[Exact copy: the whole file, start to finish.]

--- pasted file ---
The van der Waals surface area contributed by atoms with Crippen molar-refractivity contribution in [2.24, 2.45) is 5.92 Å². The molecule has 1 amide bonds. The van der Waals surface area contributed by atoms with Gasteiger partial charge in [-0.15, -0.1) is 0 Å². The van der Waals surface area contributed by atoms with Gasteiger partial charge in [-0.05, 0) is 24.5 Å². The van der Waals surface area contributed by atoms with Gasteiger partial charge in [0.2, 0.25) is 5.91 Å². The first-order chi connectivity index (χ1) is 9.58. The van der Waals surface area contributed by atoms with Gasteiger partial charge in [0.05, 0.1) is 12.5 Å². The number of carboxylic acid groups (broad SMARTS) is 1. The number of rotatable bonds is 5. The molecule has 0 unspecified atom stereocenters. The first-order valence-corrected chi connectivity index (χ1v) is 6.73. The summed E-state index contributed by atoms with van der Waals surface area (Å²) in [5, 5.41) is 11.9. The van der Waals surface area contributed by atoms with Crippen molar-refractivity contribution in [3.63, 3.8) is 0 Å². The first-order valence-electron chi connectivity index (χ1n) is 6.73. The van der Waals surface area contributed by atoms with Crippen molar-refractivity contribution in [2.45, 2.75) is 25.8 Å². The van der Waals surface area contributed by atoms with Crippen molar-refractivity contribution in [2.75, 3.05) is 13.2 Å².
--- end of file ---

The van der Waals surface area contributed by atoms with Crippen molar-refractivity contribution in [2.24, 2.45) is 5.92 Å². The molecule has 1 amide bonds. The van der Waals surface area contributed by atoms with Gasteiger partial charge in [-0.15, -0.1) is 0 Å². The van der Waals surface area contributed by atoms with Gasteiger partial charge in [-0.05, 0) is 24.5 Å². The van der Waals surface area contributed by atoms with Gasteiger partial charge in [0.2, 0.25) is 5.91 Å². The first-order chi connectivity index (χ1) is 9.58. The van der Waals surface area contributed by atoms with Gasteiger partial charge in [0.05, 0.1) is 12.5 Å². The number of carboxylic acid groups (broad SMARTS) is 1. The number of rotatable bonds is 5. The molecule has 0 unspecified atom stereocenters. The first-order valence-corrected chi connectivity index (χ1v) is 6.73. The summed E-state index contributed by atoms with van der Waals surface area (Å²) in [5, 5.41) is 11.9. The van der Waals surface area contributed by atoms with Crippen molar-refractivity contribution in [3.63, 3.8) is 0 Å². The first-order valence-electron chi connectivity index (χ1n) is 6.73. The van der Waals surface area contributed by atoms with Crippen molar-refractivity contribution in [2.45, 2.75) is 25.8 Å². The van der Waals surface area contributed by atoms with Crippen molar-refractivity contribution in [2.75, 3.05) is 13.2 Å².